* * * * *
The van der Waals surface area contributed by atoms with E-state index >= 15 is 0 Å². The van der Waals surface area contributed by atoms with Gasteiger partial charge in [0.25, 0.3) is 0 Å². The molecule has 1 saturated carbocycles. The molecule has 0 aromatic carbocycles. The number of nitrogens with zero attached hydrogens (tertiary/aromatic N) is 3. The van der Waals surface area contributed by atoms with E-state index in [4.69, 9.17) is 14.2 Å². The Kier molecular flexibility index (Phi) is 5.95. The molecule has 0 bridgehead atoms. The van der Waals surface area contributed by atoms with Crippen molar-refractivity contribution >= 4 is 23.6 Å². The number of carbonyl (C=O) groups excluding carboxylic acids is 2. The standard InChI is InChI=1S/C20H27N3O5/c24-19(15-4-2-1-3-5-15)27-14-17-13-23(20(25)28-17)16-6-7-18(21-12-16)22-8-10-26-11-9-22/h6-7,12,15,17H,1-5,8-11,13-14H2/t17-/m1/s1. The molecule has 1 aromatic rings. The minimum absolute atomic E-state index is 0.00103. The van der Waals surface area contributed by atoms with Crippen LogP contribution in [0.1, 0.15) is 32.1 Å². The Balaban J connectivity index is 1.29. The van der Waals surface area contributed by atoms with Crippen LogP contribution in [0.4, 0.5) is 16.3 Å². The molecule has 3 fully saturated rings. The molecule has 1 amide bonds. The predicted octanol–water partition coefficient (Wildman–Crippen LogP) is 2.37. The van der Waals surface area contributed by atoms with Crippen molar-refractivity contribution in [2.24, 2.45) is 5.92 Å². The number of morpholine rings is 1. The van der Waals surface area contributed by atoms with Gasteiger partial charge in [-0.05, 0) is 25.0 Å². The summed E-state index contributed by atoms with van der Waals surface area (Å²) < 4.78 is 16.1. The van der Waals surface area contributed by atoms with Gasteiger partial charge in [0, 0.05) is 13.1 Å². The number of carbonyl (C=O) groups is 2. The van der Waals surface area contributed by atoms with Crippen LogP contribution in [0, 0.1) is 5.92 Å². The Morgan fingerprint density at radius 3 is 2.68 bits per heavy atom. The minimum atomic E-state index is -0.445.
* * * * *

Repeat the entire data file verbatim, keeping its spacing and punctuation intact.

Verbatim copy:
The van der Waals surface area contributed by atoms with E-state index >= 15 is 0 Å². The van der Waals surface area contributed by atoms with Gasteiger partial charge in [0.25, 0.3) is 0 Å². The molecule has 1 saturated carbocycles. The molecule has 0 aromatic carbocycles. The number of nitrogens with zero attached hydrogens (tertiary/aromatic N) is 3. The van der Waals surface area contributed by atoms with E-state index in [4.69, 9.17) is 14.2 Å². The Kier molecular flexibility index (Phi) is 5.95. The molecule has 0 bridgehead atoms. The van der Waals surface area contributed by atoms with Crippen molar-refractivity contribution >= 4 is 23.6 Å². The number of carbonyl (C=O) groups excluding carboxylic acids is 2. The standard InChI is InChI=1S/C20H27N3O5/c24-19(15-4-2-1-3-5-15)27-14-17-13-23(20(25)28-17)16-6-7-18(21-12-16)22-8-10-26-11-9-22/h6-7,12,15,17H,1-5,8-11,13-14H2/t17-/m1/s1. The molecule has 1 aromatic rings. The minimum absolute atomic E-state index is 0.00103. The van der Waals surface area contributed by atoms with Crippen LogP contribution in [0.1, 0.15) is 32.1 Å². The Balaban J connectivity index is 1.29. The van der Waals surface area contributed by atoms with Crippen LogP contribution in [0.4, 0.5) is 16.3 Å². The molecule has 3 fully saturated rings. The molecule has 1 amide bonds. The predicted octanol–water partition coefficient (Wildman–Crippen LogP) is 2.37. The van der Waals surface area contributed by atoms with Crippen molar-refractivity contribution in [2.24, 2.45) is 5.92 Å². The number of morpholine rings is 1. The van der Waals surface area contributed by atoms with Gasteiger partial charge in [-0.05, 0) is 25.0 Å². The summed E-state index contributed by atoms with van der Waals surface area (Å²) < 4.78 is 16.1. The van der Waals surface area contributed by atoms with Gasteiger partial charge in [0, 0.05) is 13.1 Å². The number of carbonyl (C=O) groups is 2. The van der Waals surface area contributed by atoms with Crippen LogP contribution in [0, 0.1) is 5.92 Å². The Morgan fingerprint density at radius 3 is 2.68 bits per heavy atom. The minimum atomic E-state index is -0.445.